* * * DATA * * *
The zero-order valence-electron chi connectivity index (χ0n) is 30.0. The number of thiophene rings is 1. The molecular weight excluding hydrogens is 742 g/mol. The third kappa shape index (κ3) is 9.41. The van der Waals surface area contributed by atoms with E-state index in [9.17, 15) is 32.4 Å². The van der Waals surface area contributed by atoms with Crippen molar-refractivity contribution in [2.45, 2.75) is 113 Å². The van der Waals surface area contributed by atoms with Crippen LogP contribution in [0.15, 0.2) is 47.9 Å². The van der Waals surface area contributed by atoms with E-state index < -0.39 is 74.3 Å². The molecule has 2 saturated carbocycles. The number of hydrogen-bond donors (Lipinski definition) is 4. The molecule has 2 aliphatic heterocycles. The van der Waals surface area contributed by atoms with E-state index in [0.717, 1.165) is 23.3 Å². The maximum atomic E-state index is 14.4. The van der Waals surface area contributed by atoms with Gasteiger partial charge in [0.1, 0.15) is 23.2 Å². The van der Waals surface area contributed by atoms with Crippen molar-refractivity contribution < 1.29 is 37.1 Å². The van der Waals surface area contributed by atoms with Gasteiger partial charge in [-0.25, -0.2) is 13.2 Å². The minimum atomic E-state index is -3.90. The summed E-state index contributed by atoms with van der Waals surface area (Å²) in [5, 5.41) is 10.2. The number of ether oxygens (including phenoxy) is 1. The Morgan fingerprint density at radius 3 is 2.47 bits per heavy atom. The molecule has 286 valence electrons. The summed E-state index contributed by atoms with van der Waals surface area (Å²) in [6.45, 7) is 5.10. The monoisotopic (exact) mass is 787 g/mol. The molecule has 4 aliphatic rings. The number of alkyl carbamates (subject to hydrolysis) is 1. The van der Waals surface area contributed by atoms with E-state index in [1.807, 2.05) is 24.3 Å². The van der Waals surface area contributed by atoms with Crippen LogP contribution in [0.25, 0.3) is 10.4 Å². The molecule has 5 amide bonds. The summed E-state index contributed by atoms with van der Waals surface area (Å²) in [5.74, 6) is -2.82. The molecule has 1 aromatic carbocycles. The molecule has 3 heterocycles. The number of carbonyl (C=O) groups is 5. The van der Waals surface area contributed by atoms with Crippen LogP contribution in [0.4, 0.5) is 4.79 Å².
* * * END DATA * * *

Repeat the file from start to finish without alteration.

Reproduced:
The zero-order valence-electron chi connectivity index (χ0n) is 30.0. The number of thiophene rings is 1. The molecular weight excluding hydrogens is 742 g/mol. The third kappa shape index (κ3) is 9.41. The van der Waals surface area contributed by atoms with E-state index in [9.17, 15) is 32.4 Å². The van der Waals surface area contributed by atoms with Crippen molar-refractivity contribution in [2.45, 2.75) is 113 Å². The van der Waals surface area contributed by atoms with Crippen LogP contribution in [0.15, 0.2) is 47.9 Å². The van der Waals surface area contributed by atoms with E-state index < -0.39 is 74.3 Å². The molecule has 2 saturated carbocycles. The number of hydrogen-bond donors (Lipinski definition) is 4. The molecule has 2 aliphatic heterocycles. The van der Waals surface area contributed by atoms with E-state index in [0.717, 1.165) is 23.3 Å². The maximum atomic E-state index is 14.4. The van der Waals surface area contributed by atoms with Gasteiger partial charge in [0.1, 0.15) is 23.2 Å². The van der Waals surface area contributed by atoms with Crippen molar-refractivity contribution < 1.29 is 37.1 Å². The van der Waals surface area contributed by atoms with Gasteiger partial charge in [-0.25, -0.2) is 13.2 Å². The minimum atomic E-state index is -3.90. The summed E-state index contributed by atoms with van der Waals surface area (Å²) in [5, 5.41) is 10.2. The number of ether oxygens (including phenoxy) is 1. The Morgan fingerprint density at radius 3 is 2.47 bits per heavy atom. The molecule has 286 valence electrons. The summed E-state index contributed by atoms with van der Waals surface area (Å²) in [6.45, 7) is 5.10. The monoisotopic (exact) mass is 787 g/mol. The molecule has 4 aliphatic rings. The number of alkyl carbamates (subject to hydrolysis) is 1. The van der Waals surface area contributed by atoms with E-state index in [1.807, 2.05) is 24.3 Å². The van der Waals surface area contributed by atoms with Crippen LogP contribution in [0.25, 0.3) is 10.4 Å². The molecule has 5 amide bonds. The summed E-state index contributed by atoms with van der Waals surface area (Å²) in [5.74, 6) is -2.82. The molecule has 1 aromatic carbocycles. The molecule has 3 heterocycles. The number of carbonyl (C=O) groups is 5. The van der Waals surface area contributed by atoms with Crippen LogP contribution in [0.4, 0.5) is 4.79 Å².